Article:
originally published March 31, 2012
The scenic little vista pictured above is a little town in central Italy called Castel Gandolfo, tucked up against Lake Albano. At one time it was an important cog in pre-Roman-Empire society. Located just twelve miles southeast of Rome, the ancient city of Alba Longa was the founder and head of the Latin League, which was kind of like the Justice League, but with fewer superheroes and more swarthy Europeans in togas.
Actually the Latin League was a group of about thirty cities united in an alliance against those pesky Etruscans. Alba Longa was the League’s headquarters until the reign of Tarquinius Superbus (who may also have been a Transformer), at which point they pretty much had to cede leadership over to Rome. Rome’s founders, Remus and Romulus, were born in Alba Longa, so there was a direct line of descent between the two cities.
Things fell apart between Alba Longa and Rome in the 7th century BC, in a very weird way. It started out when a handful of peasants on both sides plundered some property in the other city. A pretty minor thing, but for whatever reason it irked Roman king Tullus Hostilius, whose name would seem to indicate that he was probably a bit of a prick.
Hostilius declared war first, though Alba Longa’s king, Gaius Cluilius, declared war soon after. Ambassadors were sent from both sides to demand restitution for the wrongs done by the peasants to one another, but there was to be no peace. Shit was on.
Hostilius led his army out of Rome on a sunny Wednesday morning (maybe – though come to think of it ‘Wednesday’ had probably not been invented yet). Cluilius led his men into Rome and dug a trench around the city. Latin history describes this same Cluilian Trench popping up in a battle some 200 or so years later, so clearly it was built to last. Cluilius himself died of unknown causes while they were being built though, and they really aren’t important for the rest of our story.
So the two armies were ready to fight. Hostilius was leading the Romans, and a guy called Mettius Fufetius took over the helm for the Alba Longans. Mettius suggested that he and Hostilius meet and try for one last shot at peace. Hostilius accepted, but both armies still sharpened up their blades, figuring this probably wasn’t going to work.
Except that it did. Sort of. Mettius was more practical than Mr. Trench-Builder Guy. He knew that a massive spilling of blood was going to leave both Alba Longa and Rome low on defenses, and those damn Etruscans were just waiting for a chance to pounce. He suggested an alternative: each side brings forth a set of triplets, and those six guys battle it out for victory between the two cities.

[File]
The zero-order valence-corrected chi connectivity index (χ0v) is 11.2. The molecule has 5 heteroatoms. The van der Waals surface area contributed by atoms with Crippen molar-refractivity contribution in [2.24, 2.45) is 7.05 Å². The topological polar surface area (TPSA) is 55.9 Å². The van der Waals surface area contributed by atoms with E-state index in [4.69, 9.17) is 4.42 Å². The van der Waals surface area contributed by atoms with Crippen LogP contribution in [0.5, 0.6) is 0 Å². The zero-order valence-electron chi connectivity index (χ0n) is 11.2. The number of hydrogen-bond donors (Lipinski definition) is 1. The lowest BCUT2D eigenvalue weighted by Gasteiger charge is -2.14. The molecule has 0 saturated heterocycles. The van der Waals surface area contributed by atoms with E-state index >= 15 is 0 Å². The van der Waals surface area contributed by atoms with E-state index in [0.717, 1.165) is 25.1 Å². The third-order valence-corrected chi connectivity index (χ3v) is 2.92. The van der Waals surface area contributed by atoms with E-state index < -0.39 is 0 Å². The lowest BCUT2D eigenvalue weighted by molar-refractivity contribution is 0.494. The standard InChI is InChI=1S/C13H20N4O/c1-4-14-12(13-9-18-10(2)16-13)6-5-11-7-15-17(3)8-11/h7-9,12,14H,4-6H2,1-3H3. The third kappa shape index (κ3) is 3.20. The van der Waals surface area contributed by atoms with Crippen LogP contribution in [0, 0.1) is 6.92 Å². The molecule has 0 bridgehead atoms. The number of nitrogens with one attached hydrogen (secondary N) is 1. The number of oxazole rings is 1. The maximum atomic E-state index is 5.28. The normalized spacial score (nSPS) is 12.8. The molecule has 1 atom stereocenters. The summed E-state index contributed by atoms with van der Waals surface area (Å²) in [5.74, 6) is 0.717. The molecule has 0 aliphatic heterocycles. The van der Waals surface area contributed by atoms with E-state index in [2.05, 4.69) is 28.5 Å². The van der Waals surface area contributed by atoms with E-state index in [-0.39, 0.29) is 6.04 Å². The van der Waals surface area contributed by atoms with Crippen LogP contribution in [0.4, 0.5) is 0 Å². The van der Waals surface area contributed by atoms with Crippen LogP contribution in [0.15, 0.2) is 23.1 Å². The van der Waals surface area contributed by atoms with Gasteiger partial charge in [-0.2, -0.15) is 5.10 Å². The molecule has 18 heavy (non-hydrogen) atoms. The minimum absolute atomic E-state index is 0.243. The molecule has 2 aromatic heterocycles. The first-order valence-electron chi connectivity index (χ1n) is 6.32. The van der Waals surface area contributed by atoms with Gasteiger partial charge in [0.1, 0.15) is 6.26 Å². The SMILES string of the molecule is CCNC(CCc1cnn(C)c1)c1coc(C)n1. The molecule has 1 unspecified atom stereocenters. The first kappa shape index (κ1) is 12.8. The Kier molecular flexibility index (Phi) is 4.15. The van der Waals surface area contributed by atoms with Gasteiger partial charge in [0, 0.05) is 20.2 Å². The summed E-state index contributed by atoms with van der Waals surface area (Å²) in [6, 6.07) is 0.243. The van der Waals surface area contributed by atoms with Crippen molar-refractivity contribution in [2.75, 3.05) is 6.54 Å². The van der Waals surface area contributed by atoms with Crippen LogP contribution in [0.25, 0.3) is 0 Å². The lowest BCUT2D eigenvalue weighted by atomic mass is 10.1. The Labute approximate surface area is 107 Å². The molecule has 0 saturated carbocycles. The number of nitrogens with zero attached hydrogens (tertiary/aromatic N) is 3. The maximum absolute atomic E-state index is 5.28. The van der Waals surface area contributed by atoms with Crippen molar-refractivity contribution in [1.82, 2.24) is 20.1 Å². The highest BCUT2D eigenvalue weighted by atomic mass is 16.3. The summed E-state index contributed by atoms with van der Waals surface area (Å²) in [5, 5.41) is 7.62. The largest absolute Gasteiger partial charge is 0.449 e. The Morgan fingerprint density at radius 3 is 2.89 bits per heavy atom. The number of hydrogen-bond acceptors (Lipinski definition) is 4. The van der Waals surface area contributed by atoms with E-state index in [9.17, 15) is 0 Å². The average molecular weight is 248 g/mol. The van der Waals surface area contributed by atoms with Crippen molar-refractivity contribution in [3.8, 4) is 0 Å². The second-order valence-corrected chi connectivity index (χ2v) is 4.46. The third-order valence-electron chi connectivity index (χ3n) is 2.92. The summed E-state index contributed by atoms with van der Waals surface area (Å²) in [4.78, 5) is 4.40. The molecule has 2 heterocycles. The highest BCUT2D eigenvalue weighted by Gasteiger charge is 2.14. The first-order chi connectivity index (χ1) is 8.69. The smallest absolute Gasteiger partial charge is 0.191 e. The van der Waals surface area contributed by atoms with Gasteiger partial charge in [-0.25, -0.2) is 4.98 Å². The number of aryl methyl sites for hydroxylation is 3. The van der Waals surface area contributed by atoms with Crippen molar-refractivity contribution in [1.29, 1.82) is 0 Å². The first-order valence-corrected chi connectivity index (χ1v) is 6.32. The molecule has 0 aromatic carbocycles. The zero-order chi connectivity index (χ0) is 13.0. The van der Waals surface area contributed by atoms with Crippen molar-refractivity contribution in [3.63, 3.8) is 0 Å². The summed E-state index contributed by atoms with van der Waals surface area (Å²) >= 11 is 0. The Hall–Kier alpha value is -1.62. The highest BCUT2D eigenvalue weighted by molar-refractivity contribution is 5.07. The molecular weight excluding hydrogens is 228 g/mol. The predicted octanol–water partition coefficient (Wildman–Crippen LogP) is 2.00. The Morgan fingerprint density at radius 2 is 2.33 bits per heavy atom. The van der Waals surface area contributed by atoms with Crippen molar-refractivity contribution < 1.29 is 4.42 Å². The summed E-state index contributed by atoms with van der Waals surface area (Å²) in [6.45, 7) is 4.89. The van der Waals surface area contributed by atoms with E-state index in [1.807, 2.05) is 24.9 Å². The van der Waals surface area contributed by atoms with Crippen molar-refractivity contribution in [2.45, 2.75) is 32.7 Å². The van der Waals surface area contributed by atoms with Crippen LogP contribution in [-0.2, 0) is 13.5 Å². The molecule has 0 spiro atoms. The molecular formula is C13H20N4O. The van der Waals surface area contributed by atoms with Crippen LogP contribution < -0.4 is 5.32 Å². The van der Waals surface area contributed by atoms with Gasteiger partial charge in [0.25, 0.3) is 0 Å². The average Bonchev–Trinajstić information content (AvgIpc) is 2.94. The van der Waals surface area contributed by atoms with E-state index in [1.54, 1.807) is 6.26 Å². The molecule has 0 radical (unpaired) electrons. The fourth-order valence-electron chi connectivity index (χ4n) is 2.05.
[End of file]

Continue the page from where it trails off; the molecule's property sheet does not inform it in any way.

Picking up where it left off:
Triplets. A symbolic victory that both sides agreed would represent the larger battle that they were hoping to avoid. This would be like if the US and the Soviet Union had simply decided to finish up the Cold War by holding a ski-off, like in an 80’s movie. Which would have been awesome.
Luckily, both cities happened to have three top-notch fighters who were triplets. I’m not sure how common that was back then, but let’s just gloss past this dubious plot point and get to the fighting.
Two of the Roman brothers were slain first. The remaining Roman brother, Publius Horatius, let out a distinctly Roman cry of “Oh, HELL no!”, and proceeded to get all pre-medieval on their Alba Longan asses. He sliced his enemies into angel-hair pasta, and Rome was declared the victor.
Great! The war is won with no bloodshed! Well, five bodies’ worth of bloodshed, but that’s pretty good for any war. The Alba Longans were sent home and told to be ready in case a real war breaks out. Just like that, Alba Longa had become a subsidiary, a vassal state of Rome. Think about it – the Romans pulled off a comeback victory on par with the 1942 Toronto Maple Leafs coming back from a 3-games-to-0 deficit and sneaking a win. If they hadn’t done so, history could have been very different.
Of course, the Etruscans couldn’t keep quiet, and a massive war broke out shortly thereafter. Mettius was summoned by Hostilius, and the Alba Longans were told to suit up and meet the Romans at the Tiber River to beat some Etruscan ass. Mettius had no choice but to oblige.
Mettius should go down in history as one of the shittiest gamblers of all time. He gambled on his triplets and they bungled a solid lead. Now, after the battle with the Etruscans got under way, he bet that the Romans weren’t going to win. He yanked his troops away in the midst of battle, and quietly returned to Alba Longa.
Rome, of course, won. Hostilius set course for Alba Longa and proceeded to terminate Mettius Fufetius for his act of treason. I can’t really blame him for that one – Mettius pulled a real dick move. As an extra act of middle-fingertude, Hostilius ordered his troops to demolish the entire city of Alba Longa, then carted its entire populace on a 12-mile nature hike to Rome, where they would now live. It worked out really well for Rome – the city’s population filled out, and its army was instantly replenished.
The exact location of Alba Longa isn’t quite known. Some archeological digs pin the city at the base of the Alban Mount, a volcanic ‘mountain’ that’s really just an impressive hill with a superiority complex. Others – and again, this is the more accepted belief – put Alba Longa right beside the lake, as pictured at the top.
It depends on whether the translation of Alba Longa (“White” “Long”) refers to the long white ridge (mountain), or the long white town (which would fit beside the lake).
It really doesn’t matter where the city was, only that it played a part in a rather quirky series of historical events, and very nearly became the dominant city in the pre-Empire Roman landscape.
If only the citizens had known how to ski.